Pressure-Relief Eye Tech Advances Toward Approval

FDA panel’s green light on glaucoma wearable device offers hope in sight

5 min read

Rendering of a black device attached to a pair of goggles

Like a continuous positive airway pressure (CPAP) device for sleep apnea sufferers, an “OPAP” machine could be worn at night to relieve eye pressure from glaucoma.

Balance Ophthalmics

On 21 March, an advisory panel to the U.S. Food and Drug Administration gave its unanimous blessing to a piece of wearable technology that alleviates symptoms of the progressive eye disease glaucoma.

Known as the FSYX Ocular Pressure Adjusting Pump (OPAP) system, the device is designed to ease the pressure that accumulates in the eyes of people with glaucoma. This elevated pressure poses a risk of damaging the optic nerve, which relays visual information to the brain, leading to irreversible vision loss.

“This will give our toughest-to-treat patients additional options,” says John Berdahl, an ophthalmologist in Sioux Falls, S.D., and the founder of Balance Ophthalmics, the company developing the OPAP system.

Full regulatory approval is expected in the coming months. While the FDA is not required to adhere to its panels’ recommendations, it typically does so. According to Berdahl, Balance then plans to seek approval in other parts of the world. East Asia, a region with high incidences of the type of glaucoma addressed by the device, is a top priority, he says.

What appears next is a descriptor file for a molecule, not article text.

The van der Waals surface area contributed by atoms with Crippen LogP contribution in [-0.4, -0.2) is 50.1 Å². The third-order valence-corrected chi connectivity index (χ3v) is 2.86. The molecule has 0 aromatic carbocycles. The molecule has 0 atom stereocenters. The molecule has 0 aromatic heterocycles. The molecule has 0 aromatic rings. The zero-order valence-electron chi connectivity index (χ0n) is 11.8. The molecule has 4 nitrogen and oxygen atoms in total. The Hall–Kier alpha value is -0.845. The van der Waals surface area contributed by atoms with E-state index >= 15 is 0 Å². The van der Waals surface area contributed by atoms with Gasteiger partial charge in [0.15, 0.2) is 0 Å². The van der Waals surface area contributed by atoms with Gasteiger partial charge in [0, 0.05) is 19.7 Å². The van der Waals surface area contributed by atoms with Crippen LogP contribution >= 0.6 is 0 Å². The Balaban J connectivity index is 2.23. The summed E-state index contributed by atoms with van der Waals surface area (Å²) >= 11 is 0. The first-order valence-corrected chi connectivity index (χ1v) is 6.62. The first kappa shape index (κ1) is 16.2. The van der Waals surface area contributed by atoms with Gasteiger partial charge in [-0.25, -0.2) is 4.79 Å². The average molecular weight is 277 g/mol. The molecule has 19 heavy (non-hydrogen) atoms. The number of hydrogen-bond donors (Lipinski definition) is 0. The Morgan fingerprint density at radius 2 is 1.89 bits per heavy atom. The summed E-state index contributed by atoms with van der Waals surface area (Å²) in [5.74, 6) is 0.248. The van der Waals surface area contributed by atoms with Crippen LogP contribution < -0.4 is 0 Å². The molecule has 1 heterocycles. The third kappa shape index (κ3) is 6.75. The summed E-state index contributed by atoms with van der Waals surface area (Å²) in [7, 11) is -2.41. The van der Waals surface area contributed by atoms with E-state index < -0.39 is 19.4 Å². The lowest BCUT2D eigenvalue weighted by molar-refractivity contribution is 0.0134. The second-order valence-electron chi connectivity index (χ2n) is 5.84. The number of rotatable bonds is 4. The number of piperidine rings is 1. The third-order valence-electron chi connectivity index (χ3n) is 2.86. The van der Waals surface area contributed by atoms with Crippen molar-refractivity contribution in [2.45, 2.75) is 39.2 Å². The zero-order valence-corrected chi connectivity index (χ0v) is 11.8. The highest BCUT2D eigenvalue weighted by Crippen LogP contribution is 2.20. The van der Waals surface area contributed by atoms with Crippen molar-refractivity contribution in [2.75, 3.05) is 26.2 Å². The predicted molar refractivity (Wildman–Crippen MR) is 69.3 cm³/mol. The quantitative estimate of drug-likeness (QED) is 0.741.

Pressure Point

Glaucoma remains a leading cause of blindness globally. Current treatment strategies include eye drops, laser treatments, and surgical procedures—but each has its limitations.

The OPAP system is designed for nighttime use, equipped with a programmable vacuum pump that delivers negative pressure to the eyes via a pair of snugly fitting goggles.

Eye drops can cause irritation, and they require diligent adherence. Surgery comes with the potential for infection, scarring, and other complications. And laser treatments cannot adequately reduce eye pressure in severe glaucoma cases.

What’s more, none of these interventions provide a quick fix to the ongoing challenge of maintaining proper pressure within the eyeball—what clinicians refer to as intraocular pressure (IOP).

“The biggest void that we have currently in glaucoma care is the ability to instantaneously modify a patient’s IOP,” says Brian Shafer, an ophthalmologist in Plymouth Meeting, Pa.

The wearable OPAP device thus offers a much-needed alternative, one that can be dialed in to the specific pressure needs of each glaucoma patient.

With this setup, “you’ve got this super-modifiable, titratable, instantaneous method to adjust IOP—and we don’t have that with anything else,” says Shafer, who consulted for a now-defunct precursor company to Balance.

If it receives FDA go-ahead, OPAP would become the first nonsurgical, nonpharmacological, purely physics-based treatment option for glaucoma—in particular, for a form of the disease known as “normal-tension glaucoma” in which IOP is not raised outside of typical levels yet the pressure wreaks havoc on the optic nerve nonetheless.